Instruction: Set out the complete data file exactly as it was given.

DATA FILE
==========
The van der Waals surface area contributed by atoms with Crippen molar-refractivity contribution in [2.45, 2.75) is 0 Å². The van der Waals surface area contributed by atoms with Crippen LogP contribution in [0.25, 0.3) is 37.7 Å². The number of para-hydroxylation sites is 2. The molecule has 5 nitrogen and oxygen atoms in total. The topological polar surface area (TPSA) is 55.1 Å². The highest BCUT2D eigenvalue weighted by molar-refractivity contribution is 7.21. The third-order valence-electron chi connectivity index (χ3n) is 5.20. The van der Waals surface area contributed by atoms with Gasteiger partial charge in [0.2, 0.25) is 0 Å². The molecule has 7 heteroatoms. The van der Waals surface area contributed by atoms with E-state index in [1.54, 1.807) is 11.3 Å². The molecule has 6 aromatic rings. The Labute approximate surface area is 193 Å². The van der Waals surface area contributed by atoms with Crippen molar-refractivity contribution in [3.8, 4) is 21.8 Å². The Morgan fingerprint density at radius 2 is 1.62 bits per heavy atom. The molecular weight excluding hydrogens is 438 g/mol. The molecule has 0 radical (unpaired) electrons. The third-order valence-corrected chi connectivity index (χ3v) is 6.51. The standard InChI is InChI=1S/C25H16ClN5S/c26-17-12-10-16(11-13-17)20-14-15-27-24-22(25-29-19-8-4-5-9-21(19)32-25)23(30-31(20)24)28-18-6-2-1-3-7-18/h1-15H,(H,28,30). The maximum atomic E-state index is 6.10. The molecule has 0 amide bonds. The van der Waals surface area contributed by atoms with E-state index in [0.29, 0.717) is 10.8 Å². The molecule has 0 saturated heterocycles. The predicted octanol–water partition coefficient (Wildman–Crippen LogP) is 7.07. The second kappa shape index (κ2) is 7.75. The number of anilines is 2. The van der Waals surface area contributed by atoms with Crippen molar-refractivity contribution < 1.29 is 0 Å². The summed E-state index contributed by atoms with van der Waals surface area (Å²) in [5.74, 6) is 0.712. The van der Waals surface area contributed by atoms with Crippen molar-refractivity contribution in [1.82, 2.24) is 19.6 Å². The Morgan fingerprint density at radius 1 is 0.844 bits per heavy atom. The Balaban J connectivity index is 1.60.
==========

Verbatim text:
The van der Waals surface area contributed by atoms with Crippen molar-refractivity contribution in [2.45, 2.75) is 0 Å². The van der Waals surface area contributed by atoms with Crippen LogP contribution in [0.25, 0.3) is 37.7 Å². The number of para-hydroxylation sites is 2. The molecule has 5 nitrogen and oxygen atoms in total. The topological polar surface area (TPSA) is 55.1 Å². The highest BCUT2D eigenvalue weighted by molar-refractivity contribution is 7.21. The third-order valence-electron chi connectivity index (χ3n) is 5.20. The van der Waals surface area contributed by atoms with Gasteiger partial charge in [0.2, 0.25) is 0 Å². The molecule has 7 heteroatoms. The van der Waals surface area contributed by atoms with E-state index in [1.54, 1.807) is 11.3 Å². The molecule has 6 aromatic rings. The Labute approximate surface area is 193 Å². The van der Waals surface area contributed by atoms with Crippen molar-refractivity contribution in [3.8, 4) is 21.8 Å². The Morgan fingerprint density at radius 2 is 1.62 bits per heavy atom. The molecular weight excluding hydrogens is 438 g/mol. The molecule has 0 radical (unpaired) electrons. The third-order valence-corrected chi connectivity index (χ3v) is 6.51. The standard InChI is InChI=1S/C25H16ClN5S/c26-17-12-10-16(11-13-17)20-14-15-27-24-22(25-29-19-8-4-5-9-21(19)32-25)23(30-31(20)24)28-18-6-2-1-3-7-18/h1-15H,(H,28,30). The maximum atomic E-state index is 6.10. The molecule has 0 amide bonds. The van der Waals surface area contributed by atoms with E-state index in [0.29, 0.717) is 10.8 Å². The molecule has 0 saturated heterocycles. The predicted octanol–water partition coefficient (Wildman–Crippen LogP) is 7.07. The second kappa shape index (κ2) is 7.75. The number of anilines is 2. The van der Waals surface area contributed by atoms with Crippen molar-refractivity contribution < 1.29 is 0 Å². The summed E-state index contributed by atoms with van der Waals surface area (Å²) in [5.74, 6) is 0.712. The van der Waals surface area contributed by atoms with Crippen molar-refractivity contribution in [1.82, 2.24) is 19.6 Å². The Morgan fingerprint density at radius 1 is 0.844 bits per heavy atom. The Balaban J connectivity index is 1.60.